Friday, June 19, 2020

Life is Complicated

In an increasingly polarized world, there is an expectation in many forums and discussions to respond to complex and nuanced issues in a binary manner. Where in the past one could communicate a measured and nuanced response that seems like the distant past. A simple Yes or No is demanded to thorny issues like systemic racism, police reform, and many other controversial topics. In the Jewish World as well there is an expectation to embrace an attitude on which camp you must subscribe to.

The narrative of this weeks parsha reflects the fallacy of such a mindset. The spies that were sent by Moshe to scout out the Land of Israel returned with an incredibly negative report. They reported that the natives were exceptionally strong and the Jews would face a humiliating defeat. The spies not only soured on the land but were especially demoralizing as well. The masses were crushed and were ready to declare mutiny against the leadership of Moshe. Upon careful analysis, the spies did not technically lie but were nonetheless responsible and bore the devastating consequences. There has been much commentary about the actual sin of the spies. I believe it was their inability to view the shortcomings of the Land of Israel in the context of the entire picture. Sure, the Land was not perfect and had (and has) its share of challenges. However, they neglected to see the larger picture and that G-d was giving them a slice of land on this earth to be a platform for G-dliness. The people got stuck in the weeds and couldn’t see past the negative report.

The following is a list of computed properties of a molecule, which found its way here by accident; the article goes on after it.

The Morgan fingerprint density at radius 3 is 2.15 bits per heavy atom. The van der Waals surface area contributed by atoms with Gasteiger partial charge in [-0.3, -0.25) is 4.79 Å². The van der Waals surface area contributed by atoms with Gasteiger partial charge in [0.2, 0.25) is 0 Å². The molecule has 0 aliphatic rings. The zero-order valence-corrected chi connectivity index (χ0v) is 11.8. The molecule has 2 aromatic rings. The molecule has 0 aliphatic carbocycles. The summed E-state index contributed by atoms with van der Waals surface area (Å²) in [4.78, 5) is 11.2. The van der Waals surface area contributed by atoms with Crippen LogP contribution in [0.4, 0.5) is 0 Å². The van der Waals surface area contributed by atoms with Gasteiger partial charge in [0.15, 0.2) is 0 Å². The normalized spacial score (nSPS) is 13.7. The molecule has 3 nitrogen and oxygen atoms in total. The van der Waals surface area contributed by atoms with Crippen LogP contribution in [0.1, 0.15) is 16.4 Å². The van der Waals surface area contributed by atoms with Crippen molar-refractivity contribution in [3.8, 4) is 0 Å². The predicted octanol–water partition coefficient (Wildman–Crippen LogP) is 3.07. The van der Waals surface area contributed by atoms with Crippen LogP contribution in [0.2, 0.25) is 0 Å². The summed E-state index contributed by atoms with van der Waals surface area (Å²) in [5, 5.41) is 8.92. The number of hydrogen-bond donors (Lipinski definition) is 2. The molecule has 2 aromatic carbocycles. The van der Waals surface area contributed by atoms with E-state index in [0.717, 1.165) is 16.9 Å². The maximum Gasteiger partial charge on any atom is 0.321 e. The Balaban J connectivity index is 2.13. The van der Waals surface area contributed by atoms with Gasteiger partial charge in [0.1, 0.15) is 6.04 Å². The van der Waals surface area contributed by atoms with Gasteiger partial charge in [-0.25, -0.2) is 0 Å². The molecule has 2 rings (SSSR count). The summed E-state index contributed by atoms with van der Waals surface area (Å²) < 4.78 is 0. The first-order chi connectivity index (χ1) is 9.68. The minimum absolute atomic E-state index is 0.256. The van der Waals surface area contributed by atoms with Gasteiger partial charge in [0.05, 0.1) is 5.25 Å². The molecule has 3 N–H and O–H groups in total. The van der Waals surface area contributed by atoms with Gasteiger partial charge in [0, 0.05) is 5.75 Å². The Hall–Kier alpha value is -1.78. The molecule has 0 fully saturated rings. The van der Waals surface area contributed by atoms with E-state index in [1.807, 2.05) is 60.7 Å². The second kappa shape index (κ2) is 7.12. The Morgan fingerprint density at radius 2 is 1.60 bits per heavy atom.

The end of the Parsha teaches us precisely the opposite message. In the mitzvah to wear Tzitzis, it is mentioned that it must contain a thread of Techeilis or blue wool. The Talmud expounds on this that looking at techeilis should remind of us of the blue sea which should in turn trigger thoughts of the blue sky and eventually the Creator of the world. Initially, one is looking at a thread and one continues to expand his horizon and eventually sees G-d in the picture. If only the spies had this perspective, much pain and tragedy could have been avoided.

We live in complex times and a complex world. Things cannot be always viewed in absolute terms. It would be worth reflecting on the bookends of this weeks Parsha as a poignant reminder.




Friday, June 12, 2020

Connection or Restriction?

As we are still sorting out the many different realities of the COVID-19 era, there was a welcome bright spot amidst the chaos. The IRS is not usually an organization that is associated with delivering positive news. In the upside-down world of 2020, not only did the IRS delay the tax deadline by three months, but they also deposited money in the accounts of U.S. taxpayers with the stimulus funds. I began to think that hypothetically speaking, were we to find out that we are exempt from observing a mitzvah what kind of reaction would that elicit. Would we be disappointed that we have been deprived of fulfilling a mitzvah, or would we breathe a sigh of relief?